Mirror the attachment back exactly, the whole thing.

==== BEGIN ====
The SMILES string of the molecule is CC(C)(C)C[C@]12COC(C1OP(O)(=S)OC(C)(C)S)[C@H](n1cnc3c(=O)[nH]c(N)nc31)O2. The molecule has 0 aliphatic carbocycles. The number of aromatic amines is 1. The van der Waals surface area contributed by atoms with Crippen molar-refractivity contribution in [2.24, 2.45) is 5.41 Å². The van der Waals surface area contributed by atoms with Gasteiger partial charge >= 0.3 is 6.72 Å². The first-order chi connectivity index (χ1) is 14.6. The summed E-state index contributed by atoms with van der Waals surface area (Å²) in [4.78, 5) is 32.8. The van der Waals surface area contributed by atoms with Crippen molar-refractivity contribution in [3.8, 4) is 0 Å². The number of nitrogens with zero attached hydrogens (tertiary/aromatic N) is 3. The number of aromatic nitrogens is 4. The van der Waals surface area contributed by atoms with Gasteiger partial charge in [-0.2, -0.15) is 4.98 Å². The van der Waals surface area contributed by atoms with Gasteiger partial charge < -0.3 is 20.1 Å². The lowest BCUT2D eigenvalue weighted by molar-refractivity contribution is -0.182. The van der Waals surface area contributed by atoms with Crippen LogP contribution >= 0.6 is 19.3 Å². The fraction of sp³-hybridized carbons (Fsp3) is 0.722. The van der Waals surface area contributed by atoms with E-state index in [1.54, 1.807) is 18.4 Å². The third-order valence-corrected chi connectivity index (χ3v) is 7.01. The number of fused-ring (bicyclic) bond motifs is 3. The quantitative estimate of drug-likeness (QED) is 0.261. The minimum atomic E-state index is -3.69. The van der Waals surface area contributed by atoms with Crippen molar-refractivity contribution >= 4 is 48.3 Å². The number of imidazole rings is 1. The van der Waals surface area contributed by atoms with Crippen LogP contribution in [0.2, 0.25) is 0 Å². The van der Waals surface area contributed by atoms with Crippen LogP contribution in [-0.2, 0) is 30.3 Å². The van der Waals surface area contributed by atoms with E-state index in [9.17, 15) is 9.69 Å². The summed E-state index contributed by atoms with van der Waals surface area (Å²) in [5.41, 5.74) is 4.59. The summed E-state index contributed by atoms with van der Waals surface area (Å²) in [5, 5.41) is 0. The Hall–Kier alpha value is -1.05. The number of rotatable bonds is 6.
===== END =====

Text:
The SMILES string of the molecule is CC(C)(C)C[C@]12COC(C1OP(O)(=S)OC(C)(C)S)[C@H](n1cnc3c(=O)[nH]c(N)nc31)O2. The molecule has 0 aliphatic carbocycles. The number of aromatic amines is 1. The van der Waals surface area contributed by atoms with Crippen molar-refractivity contribution in [2.24, 2.45) is 5.41 Å². The van der Waals surface area contributed by atoms with Gasteiger partial charge >= 0.3 is 6.72 Å². The first-order chi connectivity index (χ1) is 14.6. The summed E-state index contributed by atoms with van der Waals surface area (Å²) in [4.78, 5) is 32.8. The van der Waals surface area contributed by atoms with Crippen molar-refractivity contribution in [3.8, 4) is 0 Å². The number of nitrogens with zero attached hydrogens (tertiary/aromatic N) is 3. The number of aromatic nitrogens is 4. The van der Waals surface area contributed by atoms with Gasteiger partial charge in [-0.2, -0.15) is 4.98 Å². The van der Waals surface area contributed by atoms with Gasteiger partial charge < -0.3 is 20.1 Å². The lowest BCUT2D eigenvalue weighted by molar-refractivity contribution is -0.182. The van der Waals surface area contributed by atoms with Crippen LogP contribution >= 0.6 is 19.3 Å². The fraction of sp³-hybridized carbons (Fsp3) is 0.722. The van der Waals surface area contributed by atoms with E-state index in [1.54, 1.807) is 18.4 Å². The third-order valence-corrected chi connectivity index (χ3v) is 7.01. The number of fused-ring (bicyclic) bond motifs is 3. The quantitative estimate of drug-likeness (QED) is 0.261. The minimum atomic E-state index is -3.69. The van der Waals surface area contributed by atoms with Crippen molar-refractivity contribution >= 4 is 48.3 Å². The number of imidazole rings is 1. The van der Waals surface area contributed by atoms with Crippen LogP contribution in [0.2, 0.25) is 0 Å². The van der Waals surface area contributed by atoms with Crippen LogP contribution in [-0.2, 0) is 30.3 Å². The van der Waals surface area contributed by atoms with E-state index in [9.17, 15) is 9.69 Å². The summed E-state index contributed by atoms with van der Waals surface area (Å²) in [5.41, 5.74) is 4.59. The summed E-state index contributed by atoms with van der Waals surface area (Å²) in [5, 5.41) is 0. The Hall–Kier alpha value is -1.05. The number of rotatable bonds is 6.